Le clientélisme sarkozyste semble avoir pleinement porté ses fruits : clients musulmans d'hier, clients musulmans d'aujourd'hui et, très probablement, clients musulmans de demain, le nouveau Président de la République peut compter sur sa fidèle « garde islamique » rapprochée pour relancer un CFCM agonisant mais sûrement plus allégeant que le précédent, et appliquant à la lettre sa nouvelle politique musulmane, qu'ils ne manqueront pas de louer à coups de communiqués.45

Despite the overwhelming degree of activity in the domains of religion, ethnicity and citizenship, one could ask whether all the superficial activity of declarations and symbolic politics amounts to much. Could it be that Sarkozy's rhetorical appeals for inclusion of the religious variable are mere opportunism, so much hot air, the Gallic equivalent of saying "God Bless America" at the closing of a policy speech in the U.S.? Sarkozy may speak of laïcité positive just as he once raised the question of discrimination positive but what laws has he actually changed in those domains? One could point to minor adjustments, such as the May 2009 accord to confer direct recognition of the diplomas delivered by Vatican-funded universities, ending the educational monopoly of public universities.46 The Sabeg report of May 2009 also offered a series of modest changes in anti-discrimination policy, which reflect an evolving mentality on the question of ethnic statistics. But the 1905 law separating church and state and the 1978 law on statistics remain fundamentally untouched.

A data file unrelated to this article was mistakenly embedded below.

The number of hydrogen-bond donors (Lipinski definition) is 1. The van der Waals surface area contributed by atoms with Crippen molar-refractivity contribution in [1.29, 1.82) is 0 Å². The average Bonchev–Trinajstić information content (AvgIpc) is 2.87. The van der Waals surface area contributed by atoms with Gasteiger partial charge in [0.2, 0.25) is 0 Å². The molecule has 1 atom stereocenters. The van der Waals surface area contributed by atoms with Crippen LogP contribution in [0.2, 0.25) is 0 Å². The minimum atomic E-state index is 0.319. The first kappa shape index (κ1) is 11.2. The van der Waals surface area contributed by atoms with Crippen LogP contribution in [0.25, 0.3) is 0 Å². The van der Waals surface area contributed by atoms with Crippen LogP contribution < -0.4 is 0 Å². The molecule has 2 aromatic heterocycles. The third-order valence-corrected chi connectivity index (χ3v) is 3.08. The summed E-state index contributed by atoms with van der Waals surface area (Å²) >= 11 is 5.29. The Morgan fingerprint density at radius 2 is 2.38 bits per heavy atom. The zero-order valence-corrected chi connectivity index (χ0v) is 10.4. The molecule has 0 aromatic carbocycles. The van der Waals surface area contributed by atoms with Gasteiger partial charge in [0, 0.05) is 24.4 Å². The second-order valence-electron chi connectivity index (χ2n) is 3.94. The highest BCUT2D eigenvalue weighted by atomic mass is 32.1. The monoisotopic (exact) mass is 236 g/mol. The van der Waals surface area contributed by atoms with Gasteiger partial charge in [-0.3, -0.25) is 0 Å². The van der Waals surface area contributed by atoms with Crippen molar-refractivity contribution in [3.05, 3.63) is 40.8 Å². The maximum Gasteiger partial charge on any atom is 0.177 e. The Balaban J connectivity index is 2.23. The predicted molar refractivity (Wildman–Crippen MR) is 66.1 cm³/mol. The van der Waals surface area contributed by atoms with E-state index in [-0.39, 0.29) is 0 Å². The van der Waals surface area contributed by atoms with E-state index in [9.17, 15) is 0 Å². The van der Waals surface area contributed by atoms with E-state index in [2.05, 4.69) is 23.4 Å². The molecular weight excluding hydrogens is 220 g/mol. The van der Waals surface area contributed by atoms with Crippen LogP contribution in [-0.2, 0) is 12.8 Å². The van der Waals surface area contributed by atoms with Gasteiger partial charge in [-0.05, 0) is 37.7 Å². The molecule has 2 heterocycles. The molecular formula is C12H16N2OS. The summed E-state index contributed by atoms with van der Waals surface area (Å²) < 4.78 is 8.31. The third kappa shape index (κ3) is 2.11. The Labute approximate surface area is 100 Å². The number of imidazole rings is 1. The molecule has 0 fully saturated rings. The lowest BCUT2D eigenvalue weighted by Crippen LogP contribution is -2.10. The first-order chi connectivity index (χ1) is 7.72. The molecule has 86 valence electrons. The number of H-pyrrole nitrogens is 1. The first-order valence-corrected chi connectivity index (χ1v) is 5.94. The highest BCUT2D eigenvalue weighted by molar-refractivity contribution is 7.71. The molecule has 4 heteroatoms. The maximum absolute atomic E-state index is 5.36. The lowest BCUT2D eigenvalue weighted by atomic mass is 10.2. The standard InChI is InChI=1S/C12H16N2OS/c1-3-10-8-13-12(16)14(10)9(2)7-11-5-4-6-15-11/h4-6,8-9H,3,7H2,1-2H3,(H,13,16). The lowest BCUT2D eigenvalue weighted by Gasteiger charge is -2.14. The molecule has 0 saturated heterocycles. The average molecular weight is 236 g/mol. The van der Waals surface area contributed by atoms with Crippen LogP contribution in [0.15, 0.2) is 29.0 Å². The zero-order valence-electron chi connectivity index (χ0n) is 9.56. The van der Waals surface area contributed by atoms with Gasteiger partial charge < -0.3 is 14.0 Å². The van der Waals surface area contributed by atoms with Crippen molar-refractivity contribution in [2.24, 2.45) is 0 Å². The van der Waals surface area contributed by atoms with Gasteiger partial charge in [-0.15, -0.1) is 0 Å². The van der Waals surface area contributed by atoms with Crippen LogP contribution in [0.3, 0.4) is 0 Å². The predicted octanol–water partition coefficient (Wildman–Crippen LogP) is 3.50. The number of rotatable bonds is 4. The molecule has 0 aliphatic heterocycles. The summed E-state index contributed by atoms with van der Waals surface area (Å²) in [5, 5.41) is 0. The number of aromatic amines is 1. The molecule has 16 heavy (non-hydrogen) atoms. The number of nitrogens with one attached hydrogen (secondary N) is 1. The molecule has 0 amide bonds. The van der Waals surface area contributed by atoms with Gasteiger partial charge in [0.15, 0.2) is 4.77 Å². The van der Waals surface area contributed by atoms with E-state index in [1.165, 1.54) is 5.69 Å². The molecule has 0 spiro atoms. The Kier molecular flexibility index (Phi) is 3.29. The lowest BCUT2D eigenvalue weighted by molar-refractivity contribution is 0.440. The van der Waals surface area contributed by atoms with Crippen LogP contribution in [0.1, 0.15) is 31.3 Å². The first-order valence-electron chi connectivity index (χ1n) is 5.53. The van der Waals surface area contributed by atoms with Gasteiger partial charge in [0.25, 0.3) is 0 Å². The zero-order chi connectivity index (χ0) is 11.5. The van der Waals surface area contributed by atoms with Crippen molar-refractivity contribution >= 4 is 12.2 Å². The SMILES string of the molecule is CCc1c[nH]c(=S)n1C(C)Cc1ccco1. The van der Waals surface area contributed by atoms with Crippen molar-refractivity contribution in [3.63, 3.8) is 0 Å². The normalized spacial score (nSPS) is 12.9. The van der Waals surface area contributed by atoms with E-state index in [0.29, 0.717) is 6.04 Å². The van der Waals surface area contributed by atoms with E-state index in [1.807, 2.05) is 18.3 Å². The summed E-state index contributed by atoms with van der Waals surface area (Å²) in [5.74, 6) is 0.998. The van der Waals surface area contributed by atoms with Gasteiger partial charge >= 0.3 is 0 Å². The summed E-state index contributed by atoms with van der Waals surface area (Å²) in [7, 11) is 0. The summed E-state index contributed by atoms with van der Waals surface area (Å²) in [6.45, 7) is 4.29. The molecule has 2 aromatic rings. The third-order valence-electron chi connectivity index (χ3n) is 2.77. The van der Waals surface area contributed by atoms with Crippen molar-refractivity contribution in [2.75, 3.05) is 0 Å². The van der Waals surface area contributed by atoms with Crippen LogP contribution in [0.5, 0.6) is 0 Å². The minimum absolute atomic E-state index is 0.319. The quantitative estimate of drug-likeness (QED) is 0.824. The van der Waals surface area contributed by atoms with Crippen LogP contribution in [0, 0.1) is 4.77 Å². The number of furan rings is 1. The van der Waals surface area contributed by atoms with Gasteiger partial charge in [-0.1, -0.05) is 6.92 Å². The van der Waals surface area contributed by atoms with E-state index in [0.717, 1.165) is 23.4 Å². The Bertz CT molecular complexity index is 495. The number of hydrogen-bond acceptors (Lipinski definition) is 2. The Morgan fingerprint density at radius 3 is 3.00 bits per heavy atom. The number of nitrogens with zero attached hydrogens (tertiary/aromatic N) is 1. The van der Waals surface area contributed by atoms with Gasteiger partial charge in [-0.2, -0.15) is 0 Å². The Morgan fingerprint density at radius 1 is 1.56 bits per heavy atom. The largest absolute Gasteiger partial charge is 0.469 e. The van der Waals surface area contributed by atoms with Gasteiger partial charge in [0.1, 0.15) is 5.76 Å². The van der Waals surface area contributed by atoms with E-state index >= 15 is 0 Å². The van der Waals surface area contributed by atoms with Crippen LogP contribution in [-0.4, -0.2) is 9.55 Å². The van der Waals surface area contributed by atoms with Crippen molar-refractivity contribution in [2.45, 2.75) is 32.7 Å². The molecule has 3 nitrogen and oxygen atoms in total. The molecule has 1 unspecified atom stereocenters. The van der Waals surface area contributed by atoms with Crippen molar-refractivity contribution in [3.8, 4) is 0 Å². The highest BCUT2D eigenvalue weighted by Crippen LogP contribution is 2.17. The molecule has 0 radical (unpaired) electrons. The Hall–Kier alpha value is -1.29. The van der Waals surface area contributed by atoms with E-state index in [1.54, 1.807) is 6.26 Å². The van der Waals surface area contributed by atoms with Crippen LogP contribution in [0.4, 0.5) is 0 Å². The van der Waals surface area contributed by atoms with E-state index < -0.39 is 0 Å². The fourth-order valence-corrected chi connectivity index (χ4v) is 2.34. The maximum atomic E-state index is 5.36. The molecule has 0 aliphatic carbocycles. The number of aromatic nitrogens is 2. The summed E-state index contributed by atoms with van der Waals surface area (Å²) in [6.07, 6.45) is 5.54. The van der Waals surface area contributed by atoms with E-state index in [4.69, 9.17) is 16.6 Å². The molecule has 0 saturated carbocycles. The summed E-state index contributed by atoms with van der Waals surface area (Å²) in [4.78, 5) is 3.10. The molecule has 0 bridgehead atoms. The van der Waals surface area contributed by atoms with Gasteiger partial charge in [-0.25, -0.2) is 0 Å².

One reply has come in the form of personnel. The cabinet Sarkozy assembled in 2005 was the first government to contain such extensive diversity. He appointed Christine Boutin, a controversial Catholic activist, as Minister of Housing. He named Rachida Dati, Fadela Amara and Rama Yade ("my Condi Rice") to senior positions in the cabinet, and made Rachid Kaci a presidential advisor. Never have so many minorités visibles roamed the halls of Matignon and the Elysée. Likewise, the succession of the Prime Minister, Interior Minister and the President himself at break-fasts during Ramadan—marked the first time that many major politicians so frequently paid their respects to the country's Muslim minority.

Still, some will reply, so what? His appointments of a handful of visible minorities to the cabinet and in the Elysée were undoubtedly [End Page 177] milestones and barrier breakers. But the Assemblée Nationale is no less brimming with Français de souche.47 And a visit to a mosque doesn't tangibly improve Muslims' lives in France. So is all this talk of religion and diversity just a sideshow to divert attention while nothing concrete changes? The unlikely figure of Marine Le Pen provided an astute answer to this question: "Cette laïcité positive, Nicolas Sarkozy a commencé à la mettre en place au bénéfice de l'islam. C'est sur le fondement de cette laïcité positive qu'il voulait qu'en quelque sorte on mette l'islam à la même hauteur que la religion chrétienne."48